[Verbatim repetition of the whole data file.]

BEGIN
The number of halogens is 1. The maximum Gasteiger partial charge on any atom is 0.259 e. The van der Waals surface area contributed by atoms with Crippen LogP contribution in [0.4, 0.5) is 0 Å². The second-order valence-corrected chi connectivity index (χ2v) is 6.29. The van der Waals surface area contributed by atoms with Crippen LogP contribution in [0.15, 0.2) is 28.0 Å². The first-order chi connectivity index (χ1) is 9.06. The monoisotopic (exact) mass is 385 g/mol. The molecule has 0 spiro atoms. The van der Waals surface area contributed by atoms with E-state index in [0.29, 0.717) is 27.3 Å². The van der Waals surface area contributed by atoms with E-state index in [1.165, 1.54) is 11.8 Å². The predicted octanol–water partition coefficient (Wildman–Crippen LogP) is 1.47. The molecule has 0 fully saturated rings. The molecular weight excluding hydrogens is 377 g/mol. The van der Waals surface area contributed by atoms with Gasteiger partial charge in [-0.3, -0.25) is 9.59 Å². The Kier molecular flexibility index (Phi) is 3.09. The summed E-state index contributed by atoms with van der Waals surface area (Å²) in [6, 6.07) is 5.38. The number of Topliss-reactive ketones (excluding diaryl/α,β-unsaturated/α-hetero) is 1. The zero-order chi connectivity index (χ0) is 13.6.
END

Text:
The number of halogens is 1. The maximum Gasteiger partial charge on any atom is 0.259 e. The van der Waals surface area contributed by atoms with Crippen LogP contribution in [0.4, 0.5) is 0 Å². The second-order valence-corrected chi connectivity index (χ2v) is 6.29. The van der Waals surface area contributed by atoms with Crippen LogP contribution in [0.15, 0.2) is 28.0 Å². The first-order chi connectivity index (χ1) is 9.06. The monoisotopic (exact) mass is 385 g/mol. The molecule has 0 spiro atoms. The van der Waals surface area contributed by atoms with E-state index in [0.29, 0.717) is 27.3 Å². The van der Waals surface area contributed by atoms with E-state index in [1.165, 1.54) is 11.8 Å². The predicted octanol–water partition coefficient (Wildman–Crippen LogP) is 1.47. The molecule has 0 fully saturated rings. The molecular weight excluding hydrogens is 377 g/mol. The van der Waals surface area contributed by atoms with Gasteiger partial charge in [-0.3, -0.25) is 9.59 Å². The Kier molecular flexibility index (Phi) is 3.09. The summed E-state index contributed by atoms with van der Waals surface area (Å²) in [6, 6.07) is 5.38. The number of Topliss-reactive ketones (excluding diaryl/α,β-unsaturated/α-hetero) is 1. The zero-order chi connectivity index (χ0) is 13.6.